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Posted: 2017-11-03 06:13:21

Terry Laughlin, who developed a popular method of swimming instruction that emphasised form over speed to help thrashing swimmers learn to glide through the water, died on October 20 in Albany. He was 66.

Laughlin became a coach after competing as a swimmer in high school and college. Early on, while observing his swimmers in the pool, he noticed that those with the fastest times usually completed their laps with the fewest strokes, slipping through the water with ease instead of struggling against it. Conventional swimming instruction at the time called for vigorous kicking and arm strokes in expending a maximum amount of energy for a faster lap time. Competitive swimmers endured endless laps and strength training without concentrating much on the manner with which they moved through the water.

"Only about 2  percent of the human race swims with instinctively long strokes," Laughlin told The Washington Post in 1999. "The rest of us have powerful instincts telling us to swim faster by stroking faster."

Laughlin studied the motions of the best swimmers, along with hydrodynamics, kinesiology and ship design, to develop a better way to swim. He first taught a class on what he called Total Immersion Swimming in 1989. Total Immersion teaches swimmers, both novice and experienced, to balance their bodies in the water and use controlled motions that integrate the entire body, not just the arms and legs. The aim is to conserve energy and enhance efficiency. With time and effort many swimmers learn to move more like a dolphin than a flailing Labrador.

"The best swimming is more art than science, as exemplified in the world's best swimmers, who demonstrate a grace, economy and flow in their swimming that is incomprehensible to most of the rest of us mortals," he told The Post. His techniques found favour with triathletes, who are often more comfortable on land than in water and want to conserve energy for later parts of a race. Marathon and open-water swimmers, who travel great distances in sometimes dangerous seas and lakes, also adopted the Laughlin method.

Laughlin collected his ideas in Total Immersion: The Revolutionary Way to Swim Better, Faster and Easier, a book, published in 1996 that went on to sell more than 275,000 copies as an e-book and trade paperback. He held Total Immersion clinics for years and certified instructors to run their own clinics, spreading the discipline far and wide.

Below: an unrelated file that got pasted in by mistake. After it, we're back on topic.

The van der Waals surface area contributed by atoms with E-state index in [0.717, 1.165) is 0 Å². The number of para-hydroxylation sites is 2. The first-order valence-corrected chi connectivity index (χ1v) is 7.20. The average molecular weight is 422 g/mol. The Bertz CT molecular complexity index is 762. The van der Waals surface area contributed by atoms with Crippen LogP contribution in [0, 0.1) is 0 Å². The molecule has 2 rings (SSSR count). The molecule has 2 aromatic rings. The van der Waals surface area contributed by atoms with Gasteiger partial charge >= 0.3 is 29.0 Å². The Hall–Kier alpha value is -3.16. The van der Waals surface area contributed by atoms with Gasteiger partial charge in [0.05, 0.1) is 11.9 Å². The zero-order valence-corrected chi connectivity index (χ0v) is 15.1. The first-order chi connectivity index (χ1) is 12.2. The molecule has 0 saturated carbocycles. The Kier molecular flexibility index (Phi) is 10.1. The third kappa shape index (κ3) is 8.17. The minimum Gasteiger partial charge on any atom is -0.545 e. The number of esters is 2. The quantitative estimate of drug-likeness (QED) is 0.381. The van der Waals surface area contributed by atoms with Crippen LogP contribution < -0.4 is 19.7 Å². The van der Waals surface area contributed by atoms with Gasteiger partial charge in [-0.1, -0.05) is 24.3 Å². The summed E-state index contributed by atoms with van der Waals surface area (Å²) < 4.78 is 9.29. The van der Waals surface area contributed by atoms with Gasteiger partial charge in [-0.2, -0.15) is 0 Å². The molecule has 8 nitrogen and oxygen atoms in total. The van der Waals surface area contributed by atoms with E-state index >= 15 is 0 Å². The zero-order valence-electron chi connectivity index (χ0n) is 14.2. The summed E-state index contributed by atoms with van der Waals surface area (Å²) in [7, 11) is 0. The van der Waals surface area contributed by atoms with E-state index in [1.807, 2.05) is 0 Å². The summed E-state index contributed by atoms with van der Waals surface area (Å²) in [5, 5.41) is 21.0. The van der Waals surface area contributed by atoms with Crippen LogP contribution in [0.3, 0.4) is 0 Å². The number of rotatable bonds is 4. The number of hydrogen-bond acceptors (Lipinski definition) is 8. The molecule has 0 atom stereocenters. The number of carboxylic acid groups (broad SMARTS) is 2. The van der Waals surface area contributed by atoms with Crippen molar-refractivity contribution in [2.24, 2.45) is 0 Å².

Mr. Laughlin's wife, Alice, who founded Total Immersion with him and now owns the company, said in a telephone interview on Friday that there were more than 350 certified Total Immersion instructors operating in more than 30 countries. The many people who have improved their swimming with Laughlin's teachings might be surprised to learn that early on he was not an especially gifted swimmer himself.

Terrence James Laughlin was born in Brooklyn on March 25, 1951, to John Laughlin, an electrician, and the former Patricia O'Toole, who worked in a doctor's office. The oldest of six children, he grew up on Long Island, in Williston Park, New York, and graduated from a Roman Catholic high school before attending St. John's University in Queens, where he majored in political science and graduated in 1972.

According to a biographical page on the Total Immersion website, he "felt a keen sense of disappointment" because of his poor swimming performance. He soon became a swimming coach at the United States Merchant Marine Academy on Long Island, in Kings Point, where he began to develop Total Immersion.

Laughlin was a long-distance open-water swimmer himself, twice completing the 28.5-mile (46-kilometre) Manhattan Island Marathon Swim in his 50s and crossing the Strait of Gibraltar, approximately 9 miles wide at its narrowest point, in his 60s.

He married Alice McHugh in 1974, and they lived in New Paltz, New York. In addition to her and his daughter Fiona, he is survived by two other daughters, Carrie Loveland and Elizabeth Laughlin; two brothers, Stephen and Sean; and three sisters, Moira, Pegeen and Tara Laughlin.

Laughlin published several books updating his techniques after his first book was released. His daughter said that at his death he had almost finished a new, comprehensive book on Total Immersion and that it was expected to be completed and published soon.

The New York Times

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